Still, as much as loving-kindness is the dominant factor in rectified leadership, leadership without might is doomed to failure. Take for example rainfall, the essential symbol of God’s love for creation. The sages call rains that are truly beneficial “mighty rains”10 (גבורות גשמים ). As much as water and especially rain waters give us life, without a measure of might, i.e., the energy needed for the rains to penetrate the earth, even the greatest rains will only lead to above-ground flow that will result in a parched earth. To penetrate the earth and augment the water stored in it, rainfall must be mighty. Likewise, without might a leader can never hope to have a lasting effect on his people.

Adding the left and including it in the right is an important principle in Kabbalah. When the left is added to the right in the proper manner it serves to augment and strengthen the right. A leader must augment his love for his people with strength and determination. The might of leadership is represented by the left hand, “the hand of might” (יָד הַחֲזָקָה ). To ensure that Joshua’s leadership would be potent, Moshe also placed his left hand on Joshua projecting his might into the future leader.

The ability to include left in right is what Moshe Rabbeinu referred to when he asked God to seek a “man of spirit.”

The Third Hand

The story of Joshua's succession of Moses concludes with the phrase “as God had spoken and entrusted his hand” (כַּאֲשֶׁר דִּבֶּר י־הוה בְּיַד מֹשֶׁה ). This phrase refers neither to the right hand of loving-kindness nor to the mighty left hand augmenting the right. Rather, it refers to the third hand, “the elevated hand” (יָד רָמָה ), which represents another essential quality of leadership.11 An example of the application of the third hand can be seen in Joshua’s behavior as one of the 12 spies sent to survey the land of Israel in parshat Shlach.

Upon returning from their mission, 10 of the 12 spies reported that it would be impossible to conquer the people dwelling in the Land of Israel. The majority 10 swayed the hearts of the entire people, sewing them with fear and hopelessness. Only Joshua and Caleb stood their ground and, disregarding the majority opinion explained that there was no question that since God had promised us this land, we will indeed prevail. Joshua and Caleb stood fast on their commitment to nothing but the truth even when faced with a majority that opposed them. As much as a leader has to understand and take account of all the opinions of his advisors and his people, in the end his convictions must remain firm. He has to have the power to lead even when the truth has fallen out of favor.

Amazingly, the preamble to the story of the spies includes an allusion to Joshua’s steadfastness as a figurative hand. Joshua’s name was originally Hoshe’a (הוֹשֵׁע ). Before he sent Joshua with the spies, Moshe added a yud (י ) to his name, calling Joshua (יְהוֹשֻעַ ). The added yud gave Joshua the spiritual power to integrate this quality of leadership into his psyche. But, the name of the letter yud, itself means “hand!” Specifically, in this case, the yudrepresents the middle hand of leadership.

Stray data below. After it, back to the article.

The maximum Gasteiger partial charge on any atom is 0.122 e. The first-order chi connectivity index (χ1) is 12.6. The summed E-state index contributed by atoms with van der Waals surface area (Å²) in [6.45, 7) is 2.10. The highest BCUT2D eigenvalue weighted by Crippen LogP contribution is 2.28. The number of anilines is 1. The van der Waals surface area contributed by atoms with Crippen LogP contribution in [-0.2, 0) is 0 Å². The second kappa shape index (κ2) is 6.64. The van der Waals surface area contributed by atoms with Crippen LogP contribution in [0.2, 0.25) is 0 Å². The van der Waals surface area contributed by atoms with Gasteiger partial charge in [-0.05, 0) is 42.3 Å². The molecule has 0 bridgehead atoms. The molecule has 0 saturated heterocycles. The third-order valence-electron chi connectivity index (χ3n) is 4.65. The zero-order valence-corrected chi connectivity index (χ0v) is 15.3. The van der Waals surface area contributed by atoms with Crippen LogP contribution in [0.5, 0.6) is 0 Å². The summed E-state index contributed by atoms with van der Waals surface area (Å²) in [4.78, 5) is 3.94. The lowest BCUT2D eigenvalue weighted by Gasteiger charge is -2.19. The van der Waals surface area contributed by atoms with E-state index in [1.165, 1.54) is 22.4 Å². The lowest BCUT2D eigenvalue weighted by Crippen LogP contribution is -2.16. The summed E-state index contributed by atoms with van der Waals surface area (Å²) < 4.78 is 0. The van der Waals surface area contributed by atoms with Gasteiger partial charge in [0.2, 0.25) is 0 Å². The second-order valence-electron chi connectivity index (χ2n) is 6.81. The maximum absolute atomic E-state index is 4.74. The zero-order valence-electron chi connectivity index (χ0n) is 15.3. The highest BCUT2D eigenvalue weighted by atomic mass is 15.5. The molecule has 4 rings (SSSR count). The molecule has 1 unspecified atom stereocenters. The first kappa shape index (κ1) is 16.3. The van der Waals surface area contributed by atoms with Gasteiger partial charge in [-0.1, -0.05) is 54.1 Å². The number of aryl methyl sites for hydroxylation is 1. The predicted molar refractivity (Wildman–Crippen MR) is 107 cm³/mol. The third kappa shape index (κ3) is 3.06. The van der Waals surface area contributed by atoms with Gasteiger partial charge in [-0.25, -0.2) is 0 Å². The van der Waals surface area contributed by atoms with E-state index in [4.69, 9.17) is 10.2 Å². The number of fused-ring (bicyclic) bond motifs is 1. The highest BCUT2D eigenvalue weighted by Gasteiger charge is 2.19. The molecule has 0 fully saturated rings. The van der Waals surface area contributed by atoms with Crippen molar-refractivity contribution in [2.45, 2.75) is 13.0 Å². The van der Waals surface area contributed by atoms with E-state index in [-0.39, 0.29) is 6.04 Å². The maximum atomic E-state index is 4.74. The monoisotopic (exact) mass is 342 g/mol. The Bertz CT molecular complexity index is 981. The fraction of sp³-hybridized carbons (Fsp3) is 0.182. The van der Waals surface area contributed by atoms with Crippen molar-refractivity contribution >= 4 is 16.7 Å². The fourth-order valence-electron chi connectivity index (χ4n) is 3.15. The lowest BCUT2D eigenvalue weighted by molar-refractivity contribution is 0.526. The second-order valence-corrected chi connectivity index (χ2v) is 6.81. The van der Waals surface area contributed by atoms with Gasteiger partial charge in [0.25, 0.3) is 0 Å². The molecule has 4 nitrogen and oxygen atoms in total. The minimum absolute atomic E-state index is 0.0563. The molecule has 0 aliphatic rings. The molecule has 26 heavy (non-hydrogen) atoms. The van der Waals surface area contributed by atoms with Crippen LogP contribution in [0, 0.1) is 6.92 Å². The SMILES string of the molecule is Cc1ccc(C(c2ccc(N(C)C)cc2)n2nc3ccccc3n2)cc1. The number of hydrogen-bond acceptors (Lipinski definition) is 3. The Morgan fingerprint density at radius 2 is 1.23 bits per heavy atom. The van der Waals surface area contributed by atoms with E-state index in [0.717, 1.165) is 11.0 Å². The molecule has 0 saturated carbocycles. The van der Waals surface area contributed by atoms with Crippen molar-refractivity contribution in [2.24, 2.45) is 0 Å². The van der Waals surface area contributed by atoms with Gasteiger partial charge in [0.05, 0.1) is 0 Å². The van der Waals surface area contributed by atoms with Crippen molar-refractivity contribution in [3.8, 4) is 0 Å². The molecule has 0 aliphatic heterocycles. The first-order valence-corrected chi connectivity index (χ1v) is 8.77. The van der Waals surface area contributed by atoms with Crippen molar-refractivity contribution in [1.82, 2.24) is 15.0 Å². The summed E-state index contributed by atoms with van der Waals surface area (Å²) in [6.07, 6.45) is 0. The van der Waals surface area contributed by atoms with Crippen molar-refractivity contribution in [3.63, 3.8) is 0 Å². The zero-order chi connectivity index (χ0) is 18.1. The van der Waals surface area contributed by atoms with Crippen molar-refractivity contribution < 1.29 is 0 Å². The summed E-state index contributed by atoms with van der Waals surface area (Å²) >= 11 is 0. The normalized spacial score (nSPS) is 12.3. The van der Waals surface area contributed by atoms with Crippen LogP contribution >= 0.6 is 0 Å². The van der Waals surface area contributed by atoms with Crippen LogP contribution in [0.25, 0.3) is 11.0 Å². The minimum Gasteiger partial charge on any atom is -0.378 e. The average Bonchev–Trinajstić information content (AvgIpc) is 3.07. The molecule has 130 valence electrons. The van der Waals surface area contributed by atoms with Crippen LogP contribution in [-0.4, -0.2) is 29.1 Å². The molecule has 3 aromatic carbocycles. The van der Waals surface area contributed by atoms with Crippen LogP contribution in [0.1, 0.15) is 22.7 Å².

The middle hand, the elevated hand, represents the energy channel that is the middle axis of the sefirot, which runs from the crown to kingdom. It connects the supernal with the mundane ensuring that whatever the circumstances in the mundane, a person remember his true higher essence. The elevated hand projects upwards as it were, connecting us with the source of our soul. There, we are never alone, we are connected to God’s enduring truth. Regardless of the situation, when a person is connected above, he is not vulnerable to being swayed by wrong opinions just because they are advocated by the majority.

To merit a strong elevated hand, one must have true humility before God. Appreciating Joshua’s humility, Moshe sent him as his own personal emissary on this mission and endowed him with the uplifting middle hand.12 Joshua was thus connected to Moshe Rabbeinu’s own subservience to the truth of the Torah and God’s word and had the strength to oppose the majority of the spies. Given to Joshua prior to his ordination, this connection with his own spiritual source and to Moshe his teacher, was a prerequisite for him to succeed Moshe Rabbeinu as the leader of the Jewish People.

Nurturing Leadership

Because Moshe had already given Joshua his quality of an elevated hand, the third hand, it is not stated explicitly in our parshah. But, it is alluded to in the final phrase discussed above, “as God had spoken in Moshe’s hand.” The middle, elevated hand is particularly related to the passing of God’s words through Moshe, because the Torah corresponds to the sefirahof beauty. So this verse implies that God’s words passed from His middle hand to Moshe’s middle hand. We can also learn from this that the first quality of leadership a potential leader should have is the uplifting hand (inspiring the right hand, as in footnote 12).